GOFFSTOWN — Nicholas Pandelena of Atkinson is never going to be satisfied until he reaches the top. Take Tuesday, for example.
Pandelena, 19, started his round scorching the Stonebridge Country Club course, converting six birdies through the first seven holes. Yet after finishing his round five-under and ending up seven-under overall as the low amateur winner of the New Hampshire Open, he was still pondering the three pars he made on the front nine.
"I could have, should have birdied them all," he said. "I just lipped them out."
Maybe he had good reason to review those makeable birdies because he ended up in a four-way tie for second place (70-67-137), just four shots behind winner Jesse Larson (68-65-133) of Mendon, Vt.
Inclement weather Tuesday forced the NHGA to scratch the two-day format from a 54-hole event to a 36-hole tourney.
After making the turn with a stellar six-under 29 score, Pandelena parred every hole on the backside but the 14th, where he settled for a bogey.
"Overall, it was a good day, a good round," he said. "I reached 15 greens and my putts were falling."
Standing at 6-foot-4, you might guess he was a great all-around basketball player in high school. But it would turn out to be a wrong guess.
"I actually was a (hockey) defenseman for St. John's Prep," he said. Delve further into his career and, much to his chagrin, he'll tell you how close his team was to winning the 2011 Division I-A Massachusetts state title at the TD Garden in Boston during his junior season.
"We were leading Malden Catholic 3-1 and ended up losing 4-3 in overtime," said Pandelena, pondering that thought just like he did minutes before about missing three makeable birdies.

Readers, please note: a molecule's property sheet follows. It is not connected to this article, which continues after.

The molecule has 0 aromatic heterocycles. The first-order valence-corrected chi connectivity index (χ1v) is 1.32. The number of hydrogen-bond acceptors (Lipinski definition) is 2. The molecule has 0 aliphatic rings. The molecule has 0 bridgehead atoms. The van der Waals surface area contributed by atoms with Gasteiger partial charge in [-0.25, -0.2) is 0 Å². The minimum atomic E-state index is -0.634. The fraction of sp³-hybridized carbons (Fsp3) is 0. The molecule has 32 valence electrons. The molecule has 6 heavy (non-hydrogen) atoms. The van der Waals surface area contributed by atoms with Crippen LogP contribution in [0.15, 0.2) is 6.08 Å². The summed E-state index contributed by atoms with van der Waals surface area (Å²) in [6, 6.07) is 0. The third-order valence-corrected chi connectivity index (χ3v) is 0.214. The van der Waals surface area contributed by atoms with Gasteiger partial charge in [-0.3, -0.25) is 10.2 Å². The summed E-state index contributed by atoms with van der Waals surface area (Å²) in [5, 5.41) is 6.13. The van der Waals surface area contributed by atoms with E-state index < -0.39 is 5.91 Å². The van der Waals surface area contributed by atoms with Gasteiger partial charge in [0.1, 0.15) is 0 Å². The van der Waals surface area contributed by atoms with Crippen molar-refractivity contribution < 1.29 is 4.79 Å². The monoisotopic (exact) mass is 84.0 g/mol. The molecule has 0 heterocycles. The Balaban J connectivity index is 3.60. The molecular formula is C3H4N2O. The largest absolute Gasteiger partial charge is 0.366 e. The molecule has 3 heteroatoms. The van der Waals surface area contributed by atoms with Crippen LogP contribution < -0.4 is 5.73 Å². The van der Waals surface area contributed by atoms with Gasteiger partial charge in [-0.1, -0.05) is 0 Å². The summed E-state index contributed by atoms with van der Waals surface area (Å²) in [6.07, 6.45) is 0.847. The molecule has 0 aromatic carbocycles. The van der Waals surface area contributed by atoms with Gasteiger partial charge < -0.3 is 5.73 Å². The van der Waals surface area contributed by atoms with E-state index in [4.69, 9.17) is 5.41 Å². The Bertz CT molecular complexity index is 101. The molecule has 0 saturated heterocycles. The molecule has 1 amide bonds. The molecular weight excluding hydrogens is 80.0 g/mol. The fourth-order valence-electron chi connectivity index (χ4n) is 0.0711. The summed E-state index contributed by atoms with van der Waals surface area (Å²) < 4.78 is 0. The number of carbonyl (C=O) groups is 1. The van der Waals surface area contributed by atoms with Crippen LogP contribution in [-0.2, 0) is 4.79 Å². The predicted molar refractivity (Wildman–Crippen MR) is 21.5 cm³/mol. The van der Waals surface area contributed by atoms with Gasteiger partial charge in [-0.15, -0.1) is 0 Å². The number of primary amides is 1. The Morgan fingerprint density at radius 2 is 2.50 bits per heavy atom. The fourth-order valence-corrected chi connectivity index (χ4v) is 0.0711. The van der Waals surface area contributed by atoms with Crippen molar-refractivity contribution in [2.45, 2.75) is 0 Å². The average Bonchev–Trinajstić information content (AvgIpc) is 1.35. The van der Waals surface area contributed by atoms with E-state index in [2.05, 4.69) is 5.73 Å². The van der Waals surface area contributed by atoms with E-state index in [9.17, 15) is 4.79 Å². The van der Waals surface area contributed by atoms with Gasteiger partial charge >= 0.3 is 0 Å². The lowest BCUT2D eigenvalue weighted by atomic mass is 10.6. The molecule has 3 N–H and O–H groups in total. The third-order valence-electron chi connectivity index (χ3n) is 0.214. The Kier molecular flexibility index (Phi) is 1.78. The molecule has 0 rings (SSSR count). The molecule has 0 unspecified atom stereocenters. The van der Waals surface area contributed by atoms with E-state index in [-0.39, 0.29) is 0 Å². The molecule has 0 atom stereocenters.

"My senior year we lost to BC High in the semifinals, but I did score a goal in my last game," he said. "It would have been nice to win it all, but scoring that goal was a good way to close out my career."
A sophomore-to-be at Boston College and majoring in economics, Pandelena said he's going to enjoy the competition on the collegiate level. "The ACC is one of the best conferences to play in the country," he said. "After that, I'd like to turn pro."
Playing in the New Hampshire Open was a measuring stick, said Pandelena as well as 2012 NHGA State Am winner Joe Leavitt of Atkinson and 2011 State Am champ Jim Cilley of Penacook, all amateurs.
"I've won two (low) amateur titles in this tournament, the first one in 2009 when I was 15 years old and last year," said Leavitt (72-70-142) who ended two-under in an 18th place tie.
"The competition against the pros is great," said Leavitt. "I mean I'm walking off the course with a two-under score and I'm in 18th place. It's crazy to say, but that's the competition. You're playing against some of the best pros around and you're comparing yourself to them."
Winning the amateur title at age 15 in the New Hampshire Open did wonders for Leavitt. "Showed I could play and gave me confidence to continue playing," he said. "You're not going to know how good you are until you play against the best. Believe me, playing at this level is tough."
Leavitt recently transferred from Florida Southern to the University of Rhode Island, where he has three seasons left to play with the Rams. "I was homesick and wanted to come back to New England," he said. "Simple as that."
Leavitt said this season was his fifth New Hampshire Open. "This tournament allowed me to get my name out there," he said. "When you win low-am at age 15, you're starting to make a name for yourself," said Leavitt, who graduated from Central Catholic of Lawrence, Mass.
Leavitt said New Hampshire has many outstanding amateur players. "You look at this tournament," he said. "Jim Cilley is a State Am champ. Josh Chamberlain (of New Boston) is a Mid-Amateur champion, Ryan Kohler (of Alstead) is a stroke play champ and Nick won low am today. These guys are all great players and we make each other better."